Outlet lines 34 and 36 are respectively attached to connectors 38 and 40, respectively attached to manifolds 42 and 44. The configuration of the manifolds will be described in detail below. Each of the manifolds receives slurry from the slurry delivery and outlet lines and the used slurry is discharged down out of the bottom of the manifolds.
Manifold 44 is secured on mounting frame 46, see FIG. 1. Motor 48 drives pulleys 50 and 52 which are on the top of roller shafts mounted at the leading and exit edges of manifold 44. Ears 54 and 56, see FIG. 3, are mounted at the leading edge of manifold 44 while ears 58 and 60 are mounted at the trailing edge. The bearing holes through the ears carry a shaft, and a roller is secured on the shaft. The roller has such diameter as to extend about 0.010 inches above face 62 of manifold 44. The rollers are preferably rubber covered for resiliency and traction. Similarly, the rollers 64 and 66 are respectively mounted between ears 68 and 70 at the leading edge of manifold 42 and between ears 72 and 74 at the trailing edge of manifold 42. Rollers 64 and 66 are the same as the earlier described rollers, but are idlers.
Manifold 42 is mounted to face manifold 44 and is detachably secured thereto by quick release fasteners controlled by knobs 76, 78 and 80. Manifold 42 is held spaced the correct distance away from manifold 44 by means of spacer strip 82 on the bottom and spacer baffle 84 at the top. The spacers can be easily changed to regulate the spacing between the manifolds to adjust the cleaning machine for boards of different thickness. Support base 14 has opening 86 at its top, and tank 16 has an opening 88 in its top so that liquid slurry discharged from the manifolds drops straight down into the tank for reuse.
FIGS. 2, 3, 4 and 5 show the manifold construction in more detail. In FIG. 2, spacer baffle 84 is broken away to show inlet 90 which connects with transverse inlet channel 92. Vertical distributing channels 94, 96 and 98 are connected at the top to inlet channel 92 and are closed at the bottom. Positioned adjacent to the distributor channels are outlet channels 100, 102 and 104. The outlet channels are closed at the top and open at the bottom of the manifold.
Manifold 44 has a similar structure with inlet 106 connected to inlet channel 108 which extends cross ways across the top of the manifold. Distributor channels 110, 112 and 114 extend downward through the face of the manifold. They are open at the top to channel 108 and are closed at bottom. Outlet channels 116, 118 and 120 are closed at the top and open at the bottom.
When manifold 42 is placed on manifold 44, it is located in correct orientation by means of locating pins 122 and 124 engaging in corresponding locating holes in manifold 42. When the manifolds are located facing each other, distributor channel 110 faces outlet channel 104, distributor channel 98 faces outlet channel 116, distributor channel 112 faces outlet channel 102, distributor channel 96 faces outlet channel 118, distributor channel 114 faces outlet channel 100, and distributor channel 94 faces outlet channel 120. The areas of the distributor channels are the same in both manifolds, and the areas of the outlet channels are the same in both manifolds so that there is a pressure balance across the board positioned therebetween. When a printed circuit board is placed between the manifolds, the pressure balance holds the board in the center of the space so that as the board is advanced there is no scarring of the board by scraping on the manifold faces.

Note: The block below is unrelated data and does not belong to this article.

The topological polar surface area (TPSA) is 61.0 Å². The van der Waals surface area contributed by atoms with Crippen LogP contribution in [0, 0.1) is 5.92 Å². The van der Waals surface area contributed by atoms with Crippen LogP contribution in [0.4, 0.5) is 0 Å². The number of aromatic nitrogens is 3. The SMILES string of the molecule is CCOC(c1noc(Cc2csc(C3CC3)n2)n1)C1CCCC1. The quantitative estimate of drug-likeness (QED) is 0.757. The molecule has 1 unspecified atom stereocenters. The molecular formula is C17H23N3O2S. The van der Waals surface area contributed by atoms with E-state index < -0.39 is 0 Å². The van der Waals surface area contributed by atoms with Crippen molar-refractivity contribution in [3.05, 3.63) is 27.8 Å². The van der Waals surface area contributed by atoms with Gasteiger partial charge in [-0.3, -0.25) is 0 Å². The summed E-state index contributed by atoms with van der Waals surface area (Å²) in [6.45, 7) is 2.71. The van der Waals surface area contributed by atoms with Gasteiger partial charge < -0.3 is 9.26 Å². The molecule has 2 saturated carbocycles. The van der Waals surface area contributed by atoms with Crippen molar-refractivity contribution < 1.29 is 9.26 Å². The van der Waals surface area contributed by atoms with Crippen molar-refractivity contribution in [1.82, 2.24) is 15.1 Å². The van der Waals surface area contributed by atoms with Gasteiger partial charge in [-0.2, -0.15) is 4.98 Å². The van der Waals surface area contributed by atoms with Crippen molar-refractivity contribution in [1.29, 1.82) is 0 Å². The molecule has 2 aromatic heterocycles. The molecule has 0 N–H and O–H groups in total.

In use, with bubbler 20 and slurry pump 28 operating, printed circuit board 126 having holes therethrough, see FIG. 1, is inserted in the slot between the manifolds defined by the thickness of spacers 82 and 84. It is engaged between the rollers at the inlet end, roller 64 and its facing driven partner, and the board is thus advanced between the manifolds. As a hole passes a distributor channel, the slurry is forced through the hole to the outlet channel and the opposite manifold. As the board moves between the manifolds, being propelled by the drive rollers, the hole next passes the distributor channel in the opposite manifold so that slurry is forced through the hole in the opposite direction. Pressure balance permits the board to advance without drag. This is repeated so that there are six locations where each hole has slurry driven through it, three times in one direction and three times in the other. In this way, abrasive slurry is forced through the drilled holes in the printed circuit board. One board after another can be propelled between the manifolds for cleaning. The spacing between the faces of the manifold is about 0.010 inches greater than the board thickness and the spacing between the rollers is about 0.020 inches closer than the thickness of the printed circuit board. Adjustment can readily be made by changing the spacers 82 and 84, as other board thicknesses need to be processed. This cleaning method properly and throughly cleans the surfaces and the holes through the boards so that with rinsing, the boards are ready for the subsequent plating process steps.
This invention having been described in its preferred embodiment, is clear that it is susceptible to numerous modifications and embodiments within the ability of those skilled in the art and without the excercise of the inventive faculty. Accordingly, the scope of this invention is defined by the scope of the following claims.
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|U.S. Classification||451/36, 451/76|
|International Classification||H05K3/00, B24B31/116|
|Cooperative Classification||H05K3/0088, B24B31/116|
|European Classification||H05K3/00P2, B24B31/116|